Two F-100 pilots lost 4 years apart.
On this day in 1967, 1st Lieutenant Joseph Daniel “Joe” Adrian flying F-100D #55-3611 was on a night scramble from the Tuy Hoa Runway, Phu Yen Province, South Vietnam. About six miles from the end of the runway over the South China Sea, his aircraft crashed.
First Lieutenant Adrian was a member of the 308th Tactical Fighter Squadron. He was born on August 2, 1942, and was living in River Edge, NJ when he entered the service. His remains were never recovered. His name is inscribed on the Courts of the Missing at the Honolulu Memorial.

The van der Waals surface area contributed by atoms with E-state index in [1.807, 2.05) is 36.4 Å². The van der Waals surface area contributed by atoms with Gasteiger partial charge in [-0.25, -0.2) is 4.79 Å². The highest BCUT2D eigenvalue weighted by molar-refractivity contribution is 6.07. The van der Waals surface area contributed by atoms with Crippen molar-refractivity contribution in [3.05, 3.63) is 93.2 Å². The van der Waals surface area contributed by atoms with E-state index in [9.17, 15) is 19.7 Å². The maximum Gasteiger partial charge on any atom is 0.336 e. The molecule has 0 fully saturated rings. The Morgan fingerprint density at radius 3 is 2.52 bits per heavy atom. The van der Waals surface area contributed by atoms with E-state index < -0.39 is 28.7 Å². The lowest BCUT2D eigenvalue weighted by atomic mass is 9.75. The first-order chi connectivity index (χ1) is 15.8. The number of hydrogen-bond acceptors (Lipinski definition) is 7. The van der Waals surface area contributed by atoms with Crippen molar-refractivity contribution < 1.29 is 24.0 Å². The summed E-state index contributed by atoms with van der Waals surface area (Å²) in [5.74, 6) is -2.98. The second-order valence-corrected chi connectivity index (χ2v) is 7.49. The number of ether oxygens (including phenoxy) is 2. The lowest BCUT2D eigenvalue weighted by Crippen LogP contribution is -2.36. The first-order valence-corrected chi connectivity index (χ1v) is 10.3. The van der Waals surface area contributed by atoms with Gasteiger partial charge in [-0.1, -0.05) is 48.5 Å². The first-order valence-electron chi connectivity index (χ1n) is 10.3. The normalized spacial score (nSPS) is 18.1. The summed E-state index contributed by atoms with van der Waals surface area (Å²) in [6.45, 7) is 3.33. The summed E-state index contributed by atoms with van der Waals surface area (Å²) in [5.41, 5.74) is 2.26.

On this day in 1971, 1st Lieutenant Clive C. Jeffs was flying F-100D #563415 with the 614th TFS, on a mission on the border of Tuyen Duc and Khanh Hoa Provinces in South Vietnam. A member of the protective equipment crew (Court Rhodes) that worked with the 614th remembers, “A simple switching of tail numbers on flight orders between [him] and his best friend caused the two of them to fly each other’s planes (F-100)… They were best buds and fun to be around. The plane Jeffs was flying had a flame-out; he tried unsuccessfully to restart it with a dive but was forced to bail out. Rescue crews found the plane and Jeff’s bloodied parachute and that’s where the story ended last I knew. Most assumed he was captured, but no certainty beyond that.”
Clive was born on October 21, 1943, in Salt Lake City. Prior to his USAF service, Clive Jeffs was a missionary for the Church of Jesus Christ of Latter-day Saints. He enlisted in the Air Force through the Reserve Military. His body was never recovered.